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    $\begingroup$ @Antonio The difference is that tricks are pulled out of empty hats, but methods are pulled out of beautiful minds. $\endgroup$ – Bill Dubuque Dec 26 '13 at 2:10
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    $\begingroup$ What in the world is a "trick" anyway? I could think of it like a "trick question" or "trick answer" (similar to the new code-trolling on Code Golf), or I could think of it as a short method of solving a problem. The word "trick" is ambiguous, and is thus not a good tag descriptor. If there were to be such a tag at all, perhaps uncommon-solution-method or similar would be better. (But, I don't think we need such a meta-tag at all) $\endgroup$ – apnorton Dec 29 '13 at 2:00
  • $\begingroup$ For what it's worth: The only "trick" question I recall answering was tagged with recreational-mathematics rather than, e.g., proof-strategy. It can be found here: math.stackexchange.com/questions/232800 $\endgroup$ – Benjamin Dickman Dec 31 '13 at 14:50
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Certainly not. Let's remove it.

It hard to imagine someone adding this tag to favorite or ignored tag. It's not useful for search.

It's a meta-tag. It has unclear and potentially very vast area of usage. What questions exactly should be tagged (trick)? Who should tag it — e.g. if an answer is 'trick' should the question be tagged (trick)? (If it's intended for question asking explanations of some 'tricks' then it seems to me there are more or less reasonable tags for this already.)

The proposed tag doesn't fit well into current tagging ideology of SE and it's (intended) usage is not at all clear. Of course, rules can have exceptions — but if someone wants an exception to be made they should make a coherent proposal with some arguments addressing the issues (no, 'why not' and 'there are a lot of highly voted questions that involve tricks' is not remotely enough).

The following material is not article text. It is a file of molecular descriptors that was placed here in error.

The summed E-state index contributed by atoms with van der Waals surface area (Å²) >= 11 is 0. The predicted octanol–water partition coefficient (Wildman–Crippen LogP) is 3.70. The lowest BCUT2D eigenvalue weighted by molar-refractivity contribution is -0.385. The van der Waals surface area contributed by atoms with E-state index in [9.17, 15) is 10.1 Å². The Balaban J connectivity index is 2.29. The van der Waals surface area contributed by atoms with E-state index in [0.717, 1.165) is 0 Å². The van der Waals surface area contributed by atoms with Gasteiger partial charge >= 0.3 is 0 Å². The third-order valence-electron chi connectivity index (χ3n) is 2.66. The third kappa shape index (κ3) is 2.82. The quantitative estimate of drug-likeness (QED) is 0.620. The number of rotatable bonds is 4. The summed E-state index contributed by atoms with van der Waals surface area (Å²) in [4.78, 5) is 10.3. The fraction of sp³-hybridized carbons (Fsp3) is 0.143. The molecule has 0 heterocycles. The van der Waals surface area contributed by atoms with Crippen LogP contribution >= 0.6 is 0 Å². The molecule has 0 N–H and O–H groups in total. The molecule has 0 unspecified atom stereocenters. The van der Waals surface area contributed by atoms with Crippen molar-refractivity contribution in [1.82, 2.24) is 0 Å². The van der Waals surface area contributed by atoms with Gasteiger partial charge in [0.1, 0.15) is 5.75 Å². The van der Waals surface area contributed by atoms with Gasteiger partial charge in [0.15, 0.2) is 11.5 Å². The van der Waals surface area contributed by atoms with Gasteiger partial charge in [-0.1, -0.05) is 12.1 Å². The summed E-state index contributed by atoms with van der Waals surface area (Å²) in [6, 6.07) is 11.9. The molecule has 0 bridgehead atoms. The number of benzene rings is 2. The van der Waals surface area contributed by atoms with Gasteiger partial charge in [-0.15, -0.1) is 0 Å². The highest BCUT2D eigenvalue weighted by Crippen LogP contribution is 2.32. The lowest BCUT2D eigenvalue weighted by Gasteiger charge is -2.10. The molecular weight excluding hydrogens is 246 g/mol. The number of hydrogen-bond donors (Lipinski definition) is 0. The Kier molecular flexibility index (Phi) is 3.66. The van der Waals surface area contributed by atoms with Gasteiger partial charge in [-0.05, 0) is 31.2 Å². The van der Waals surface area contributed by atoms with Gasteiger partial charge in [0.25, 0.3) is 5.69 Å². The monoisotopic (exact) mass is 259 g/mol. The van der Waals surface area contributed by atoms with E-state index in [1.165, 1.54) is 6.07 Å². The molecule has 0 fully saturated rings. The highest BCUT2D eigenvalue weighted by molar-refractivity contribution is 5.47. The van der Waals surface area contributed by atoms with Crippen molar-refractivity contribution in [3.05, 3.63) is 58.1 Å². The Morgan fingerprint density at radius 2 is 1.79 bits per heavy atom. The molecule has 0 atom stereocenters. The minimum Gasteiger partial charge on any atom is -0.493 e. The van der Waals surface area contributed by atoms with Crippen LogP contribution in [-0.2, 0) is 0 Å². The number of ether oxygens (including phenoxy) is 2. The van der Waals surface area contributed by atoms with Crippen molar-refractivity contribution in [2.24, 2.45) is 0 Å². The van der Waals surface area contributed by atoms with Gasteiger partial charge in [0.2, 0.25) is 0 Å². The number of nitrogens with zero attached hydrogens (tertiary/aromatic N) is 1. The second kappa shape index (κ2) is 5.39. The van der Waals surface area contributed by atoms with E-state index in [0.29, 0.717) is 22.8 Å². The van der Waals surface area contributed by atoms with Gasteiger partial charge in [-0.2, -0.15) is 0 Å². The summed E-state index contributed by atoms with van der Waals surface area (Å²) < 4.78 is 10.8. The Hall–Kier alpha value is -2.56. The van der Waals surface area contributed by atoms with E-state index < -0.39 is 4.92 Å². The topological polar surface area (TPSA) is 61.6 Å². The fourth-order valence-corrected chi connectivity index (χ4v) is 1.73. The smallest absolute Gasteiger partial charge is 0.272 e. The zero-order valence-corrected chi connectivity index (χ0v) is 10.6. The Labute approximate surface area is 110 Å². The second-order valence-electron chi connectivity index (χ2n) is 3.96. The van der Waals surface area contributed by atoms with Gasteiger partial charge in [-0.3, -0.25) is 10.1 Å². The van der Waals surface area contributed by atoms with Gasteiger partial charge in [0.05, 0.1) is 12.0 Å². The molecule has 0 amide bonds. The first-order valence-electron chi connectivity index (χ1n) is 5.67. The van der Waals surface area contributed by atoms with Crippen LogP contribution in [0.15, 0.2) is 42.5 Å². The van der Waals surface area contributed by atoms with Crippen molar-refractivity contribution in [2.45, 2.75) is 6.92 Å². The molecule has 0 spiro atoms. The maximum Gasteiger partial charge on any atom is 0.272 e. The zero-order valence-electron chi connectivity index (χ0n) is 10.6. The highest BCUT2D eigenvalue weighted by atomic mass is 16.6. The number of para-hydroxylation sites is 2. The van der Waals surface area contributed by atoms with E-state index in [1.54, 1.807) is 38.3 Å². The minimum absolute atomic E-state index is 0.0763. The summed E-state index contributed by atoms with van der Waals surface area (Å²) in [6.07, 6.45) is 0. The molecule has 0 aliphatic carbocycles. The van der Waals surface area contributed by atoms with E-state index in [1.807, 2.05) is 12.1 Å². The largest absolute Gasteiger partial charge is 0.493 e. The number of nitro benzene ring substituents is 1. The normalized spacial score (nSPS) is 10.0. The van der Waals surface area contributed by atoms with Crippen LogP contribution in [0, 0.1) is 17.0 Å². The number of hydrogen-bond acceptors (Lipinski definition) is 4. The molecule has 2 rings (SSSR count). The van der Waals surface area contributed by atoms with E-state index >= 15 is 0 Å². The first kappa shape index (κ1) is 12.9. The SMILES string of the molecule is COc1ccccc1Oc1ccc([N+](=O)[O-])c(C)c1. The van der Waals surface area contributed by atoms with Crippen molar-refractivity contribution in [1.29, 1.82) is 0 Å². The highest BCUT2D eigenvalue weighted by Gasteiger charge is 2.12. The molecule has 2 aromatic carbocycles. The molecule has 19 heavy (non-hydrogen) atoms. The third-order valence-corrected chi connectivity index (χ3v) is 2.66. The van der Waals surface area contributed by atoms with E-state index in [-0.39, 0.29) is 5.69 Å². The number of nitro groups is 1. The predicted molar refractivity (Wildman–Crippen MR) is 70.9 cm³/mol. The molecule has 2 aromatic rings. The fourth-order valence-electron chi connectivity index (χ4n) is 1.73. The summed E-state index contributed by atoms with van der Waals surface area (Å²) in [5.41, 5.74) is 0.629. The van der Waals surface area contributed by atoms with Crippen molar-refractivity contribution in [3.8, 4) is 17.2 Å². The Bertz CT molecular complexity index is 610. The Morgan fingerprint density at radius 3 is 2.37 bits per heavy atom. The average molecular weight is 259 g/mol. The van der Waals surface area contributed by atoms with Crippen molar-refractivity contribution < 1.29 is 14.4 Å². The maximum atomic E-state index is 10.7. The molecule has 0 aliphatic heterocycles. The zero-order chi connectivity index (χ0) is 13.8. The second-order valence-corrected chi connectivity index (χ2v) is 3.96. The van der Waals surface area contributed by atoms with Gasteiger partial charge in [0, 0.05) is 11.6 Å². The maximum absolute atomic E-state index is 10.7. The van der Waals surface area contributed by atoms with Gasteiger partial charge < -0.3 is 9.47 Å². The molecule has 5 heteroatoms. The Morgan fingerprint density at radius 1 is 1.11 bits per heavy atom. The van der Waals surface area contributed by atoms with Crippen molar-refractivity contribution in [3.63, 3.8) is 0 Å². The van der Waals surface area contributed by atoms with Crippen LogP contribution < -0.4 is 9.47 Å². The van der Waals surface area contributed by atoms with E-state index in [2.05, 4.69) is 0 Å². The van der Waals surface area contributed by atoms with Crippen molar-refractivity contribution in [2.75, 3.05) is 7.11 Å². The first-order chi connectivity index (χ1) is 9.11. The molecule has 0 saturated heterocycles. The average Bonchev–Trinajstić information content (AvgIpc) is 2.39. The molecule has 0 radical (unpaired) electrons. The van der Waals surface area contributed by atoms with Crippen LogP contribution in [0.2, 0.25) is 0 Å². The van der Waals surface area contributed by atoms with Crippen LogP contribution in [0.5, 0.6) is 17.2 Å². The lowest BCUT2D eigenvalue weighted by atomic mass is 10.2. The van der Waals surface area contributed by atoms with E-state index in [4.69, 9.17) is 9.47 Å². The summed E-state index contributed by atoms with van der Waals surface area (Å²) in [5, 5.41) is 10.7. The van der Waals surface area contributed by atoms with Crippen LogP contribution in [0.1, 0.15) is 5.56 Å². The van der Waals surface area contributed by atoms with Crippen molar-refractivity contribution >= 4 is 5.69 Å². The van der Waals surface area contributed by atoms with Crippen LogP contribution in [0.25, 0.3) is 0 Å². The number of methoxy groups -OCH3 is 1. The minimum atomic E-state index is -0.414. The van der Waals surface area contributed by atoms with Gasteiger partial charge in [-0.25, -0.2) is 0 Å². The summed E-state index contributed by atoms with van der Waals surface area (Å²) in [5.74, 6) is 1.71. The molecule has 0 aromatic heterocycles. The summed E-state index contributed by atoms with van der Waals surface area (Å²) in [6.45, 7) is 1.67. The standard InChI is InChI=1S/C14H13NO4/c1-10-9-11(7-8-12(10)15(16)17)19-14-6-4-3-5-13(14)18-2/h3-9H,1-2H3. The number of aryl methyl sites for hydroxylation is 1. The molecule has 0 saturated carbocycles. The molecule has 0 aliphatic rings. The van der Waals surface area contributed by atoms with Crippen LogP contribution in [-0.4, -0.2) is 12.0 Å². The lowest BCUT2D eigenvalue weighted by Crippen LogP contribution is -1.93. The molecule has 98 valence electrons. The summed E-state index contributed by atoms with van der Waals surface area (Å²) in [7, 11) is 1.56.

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    $\begingroup$ Please explain why not? $\endgroup$ – Group Theory Dec 24 '13 at 9:23
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    $\begingroup$ I edited my post. It'd be nice to hear your explanations too please. Your answer is pretty negative. 'It hard to imagine someone adding this tag to favorite or ignored tag.' Please explain how you know this. $\endgroup$ – Group Theory Dec 25 '13 at 6:44
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    $\begingroup$ Grigory --- You fail to give any reason here again for your "answer" --- just like you gave nothing at meta.math.stackexchange.com/questions/12204/…. Frank Muer explains himself like you ask --- but you never explain yourself. Again, you make a lot of claims with no evidence. More helpful if you can give realistic reasons please. I'm really confused by upvote on your answer. $\endgroup$ – Matthew Lau Dec 25 '13 at 14:07
  • $\begingroup$ @dresserse (Re: just like you gave nothing at) you're linking back to this page $\endgroup$ – Grigory M Dec 25 '13 at 14:25
  • $\begingroup$ @dresserse, votes on Meta relating to proposals to do/not do something don't mean the same thing as votes on Main. They usually indicate agreement/disagreement with the ultimate conclusion, rather than agreement with the argument or belief that the post is of a high quality. $\endgroup$ – dfeuer Dec 25 '13 at 18:11
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    $\begingroup$ As this answer has the most upvotes, I think we can consider it the community consensus, so I have accepted it. $\endgroup$ – Martin Sleziak Jan 10 '14 at 17:43
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Just offering another possibility to vote for/against:

Keep the tag, but make it a synonym of .

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    $\begingroup$ Thanks for the suggestion. Sure. This would work. $\endgroup$ – Group Theory Dec 25 '13 at 6:49